National Covid-19 Task Force spokesman Wiku Adisasmito. (Photo Courtesy of BNPB)
Indonesia Adopts New Strategies to Curb Covid-19 Death Toll
BY :ELENA COUPER & SIENNA CURNOW
JANUARY 23, 2021
Jakarta. The number of coronavirus-related deaths has been rising dramatically in Indonesia since early December, prompting the government to look for a different approach that can slow down the casualty toll as the country is on the brink of a health system meltdown.
The virus has killed more than 10,700 people in Indonesia since Dec. 1, representing 39 percent of the total number of casualties since the outbreak started in early March.
The last time Indonesia reported fewer than 100 Covid deaths in a day was on Nov. 21.
But the government is confident that the situation can be turned around with the implementation of new strategies.
“We are optimistic that efforts to increase the quantity and quality of services, especially for active case care, can reduce death rates,” Wiku Adisasmito, Indonesia’s national Covid-19 task force spokesperson, told Jakarta Globe in a recent interview.
As hospitals approach 70 percent capacity, the Ministry of Health has issued a circular urging hospital owners across the country to allocate up to 40 percent of beds for Covid-19 patients.
The government also plans to significantly increase active healthcare workers and implement convalescent plasma therapy to accelerate patient healing time, among other measures, he said.
Although Indonesia is imposing its own lockdown, it is a completely different picture to, for example, what took place in Melbourne.
Wiku, who is also an epidemiologist with the University of Indonesia, said several regions in Java and Bali that have rates of active cases and deaths above the national average, recovery rates below the national rate, or bed occupancy rate (BOR) capacity above 70 percent are required to lockdown.
“The PPKM (Implementation of Restrictions on Community Activities) in each region has been continuously monitored by the Central Task Force through regular coordination with the regional Task Force,” he said.
The government has intensified preventive efforts through regional task forces which regulate behavioural change, and are otherwise expanding testing coverage, achieving testing targets in accordance with WHO standards.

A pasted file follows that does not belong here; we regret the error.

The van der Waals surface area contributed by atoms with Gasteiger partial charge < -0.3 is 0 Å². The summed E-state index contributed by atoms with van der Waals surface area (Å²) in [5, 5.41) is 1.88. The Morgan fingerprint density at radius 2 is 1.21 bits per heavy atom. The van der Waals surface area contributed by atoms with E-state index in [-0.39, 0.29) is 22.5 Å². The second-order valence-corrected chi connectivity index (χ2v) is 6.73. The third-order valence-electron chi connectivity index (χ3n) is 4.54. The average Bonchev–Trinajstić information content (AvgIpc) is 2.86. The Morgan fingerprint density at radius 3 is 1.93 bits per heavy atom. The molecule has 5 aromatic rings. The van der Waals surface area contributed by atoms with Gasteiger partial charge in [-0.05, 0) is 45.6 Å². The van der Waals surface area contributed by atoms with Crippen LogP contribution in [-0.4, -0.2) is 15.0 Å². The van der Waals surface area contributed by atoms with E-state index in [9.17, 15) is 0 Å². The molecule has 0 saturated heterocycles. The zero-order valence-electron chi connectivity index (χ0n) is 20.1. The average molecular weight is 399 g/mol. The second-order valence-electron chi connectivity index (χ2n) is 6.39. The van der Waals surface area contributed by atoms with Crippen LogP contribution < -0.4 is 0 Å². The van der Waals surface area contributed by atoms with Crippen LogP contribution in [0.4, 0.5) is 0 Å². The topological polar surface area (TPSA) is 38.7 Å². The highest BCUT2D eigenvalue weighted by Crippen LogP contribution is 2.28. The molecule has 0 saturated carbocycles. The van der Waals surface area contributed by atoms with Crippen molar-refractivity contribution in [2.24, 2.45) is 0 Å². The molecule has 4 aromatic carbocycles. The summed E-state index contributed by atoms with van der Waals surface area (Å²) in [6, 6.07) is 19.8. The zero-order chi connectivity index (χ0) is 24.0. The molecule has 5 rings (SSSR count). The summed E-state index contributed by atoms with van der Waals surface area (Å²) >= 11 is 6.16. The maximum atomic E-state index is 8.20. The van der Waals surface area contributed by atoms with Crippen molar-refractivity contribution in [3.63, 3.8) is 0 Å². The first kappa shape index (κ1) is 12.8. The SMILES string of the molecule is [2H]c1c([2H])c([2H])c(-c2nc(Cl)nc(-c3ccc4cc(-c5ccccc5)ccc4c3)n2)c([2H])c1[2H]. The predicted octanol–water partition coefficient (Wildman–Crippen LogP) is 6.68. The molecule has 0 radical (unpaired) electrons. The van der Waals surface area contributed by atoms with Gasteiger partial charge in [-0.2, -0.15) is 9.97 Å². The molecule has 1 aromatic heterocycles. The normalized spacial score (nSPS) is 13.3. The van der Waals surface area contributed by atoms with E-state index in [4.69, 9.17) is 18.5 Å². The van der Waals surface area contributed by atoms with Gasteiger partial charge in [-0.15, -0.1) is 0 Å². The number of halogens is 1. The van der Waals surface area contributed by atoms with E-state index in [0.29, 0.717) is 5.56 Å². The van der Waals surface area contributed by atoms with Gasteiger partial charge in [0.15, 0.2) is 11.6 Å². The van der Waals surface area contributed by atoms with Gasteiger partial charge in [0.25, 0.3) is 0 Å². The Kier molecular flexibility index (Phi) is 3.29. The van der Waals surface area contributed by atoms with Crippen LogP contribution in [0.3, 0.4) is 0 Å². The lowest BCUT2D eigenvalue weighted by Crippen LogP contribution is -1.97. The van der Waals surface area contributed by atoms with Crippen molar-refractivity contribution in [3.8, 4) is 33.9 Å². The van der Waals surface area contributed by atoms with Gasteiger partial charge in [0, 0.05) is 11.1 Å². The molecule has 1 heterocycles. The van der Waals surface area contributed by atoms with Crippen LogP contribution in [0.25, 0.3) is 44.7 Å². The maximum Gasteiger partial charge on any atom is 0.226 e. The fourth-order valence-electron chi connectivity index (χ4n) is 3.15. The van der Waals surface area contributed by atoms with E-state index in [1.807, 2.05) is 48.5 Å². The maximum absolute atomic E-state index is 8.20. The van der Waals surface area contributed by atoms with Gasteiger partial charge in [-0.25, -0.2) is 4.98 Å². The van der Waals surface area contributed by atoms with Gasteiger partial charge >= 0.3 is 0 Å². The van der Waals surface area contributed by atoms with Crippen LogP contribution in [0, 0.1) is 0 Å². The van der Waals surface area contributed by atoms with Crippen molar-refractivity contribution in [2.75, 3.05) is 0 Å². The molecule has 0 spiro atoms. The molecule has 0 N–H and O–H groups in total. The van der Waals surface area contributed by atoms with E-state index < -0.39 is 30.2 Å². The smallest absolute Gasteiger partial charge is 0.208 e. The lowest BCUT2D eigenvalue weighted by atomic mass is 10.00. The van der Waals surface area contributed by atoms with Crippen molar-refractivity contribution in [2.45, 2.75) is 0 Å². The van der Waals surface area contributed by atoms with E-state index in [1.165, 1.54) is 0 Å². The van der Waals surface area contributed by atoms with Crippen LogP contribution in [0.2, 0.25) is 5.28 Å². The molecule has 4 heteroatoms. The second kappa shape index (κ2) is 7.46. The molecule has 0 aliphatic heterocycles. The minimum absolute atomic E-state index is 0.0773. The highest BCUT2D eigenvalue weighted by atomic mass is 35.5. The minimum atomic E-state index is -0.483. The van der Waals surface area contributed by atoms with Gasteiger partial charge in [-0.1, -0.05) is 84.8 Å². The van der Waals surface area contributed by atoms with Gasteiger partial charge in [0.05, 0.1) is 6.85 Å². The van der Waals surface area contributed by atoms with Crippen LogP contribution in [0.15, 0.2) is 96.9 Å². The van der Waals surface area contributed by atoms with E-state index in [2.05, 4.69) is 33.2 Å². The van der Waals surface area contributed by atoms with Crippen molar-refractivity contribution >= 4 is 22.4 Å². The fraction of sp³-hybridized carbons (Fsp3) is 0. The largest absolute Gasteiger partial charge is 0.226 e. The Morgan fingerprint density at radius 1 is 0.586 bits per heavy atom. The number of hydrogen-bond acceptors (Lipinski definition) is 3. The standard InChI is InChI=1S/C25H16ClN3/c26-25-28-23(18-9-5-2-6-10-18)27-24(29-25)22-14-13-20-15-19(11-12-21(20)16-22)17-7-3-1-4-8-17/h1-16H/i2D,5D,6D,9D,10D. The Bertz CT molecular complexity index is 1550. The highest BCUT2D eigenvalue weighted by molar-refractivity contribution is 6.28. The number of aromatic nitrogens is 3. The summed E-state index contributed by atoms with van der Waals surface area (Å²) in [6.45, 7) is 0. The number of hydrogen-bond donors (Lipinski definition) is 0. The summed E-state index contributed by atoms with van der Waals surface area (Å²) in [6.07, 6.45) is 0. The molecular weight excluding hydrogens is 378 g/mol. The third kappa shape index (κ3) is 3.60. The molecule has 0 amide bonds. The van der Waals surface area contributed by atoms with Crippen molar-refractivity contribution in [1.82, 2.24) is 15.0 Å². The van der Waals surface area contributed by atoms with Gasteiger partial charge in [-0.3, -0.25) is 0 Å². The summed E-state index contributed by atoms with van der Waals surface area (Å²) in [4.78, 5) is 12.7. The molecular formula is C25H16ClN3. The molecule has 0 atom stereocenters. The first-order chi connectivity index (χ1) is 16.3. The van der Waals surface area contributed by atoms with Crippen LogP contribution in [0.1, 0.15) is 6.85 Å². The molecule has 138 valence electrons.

It recently set a Rp 900,000 ($64) price ceiling for Covid-19 swab tests, after claims that some private hospitals were charging patients up to Rp2 million.
Testing for Covid-19 is free at government hospitals on the condition that patients present symptoms, he said. Private hospitals in Jakarta have been charging patients almost double in order for them to get a test result sooner, which usually takes several days.
Government officials predict that the pandemic will soon come under control in Indonesia, with the first vaccination rollout taking place on January 13.
The first to be vaccinated have been medical workers and representatives of public officials and community and religious leaders to show the government’s commitment in providing safe and effectively proven vaccines.
“We refrain from looking at this pandemic through a negative lens, we rather hope that the Covid-19 pandemic can produce lessons to improve preparedness in facing emergency situations,” Wiku said.
“There are still other emerging infectious disease threats that we may need to face in the future. Hopefully, when we are faced with other pandemics, Indonesia will be more alert and mitigate the risk as effectively as possible.”
In Indonesia, 6.5 million people have lost their jobs due to the pandemic. The country has entered into a recession with over 7 million entering poverty by the end of 2020.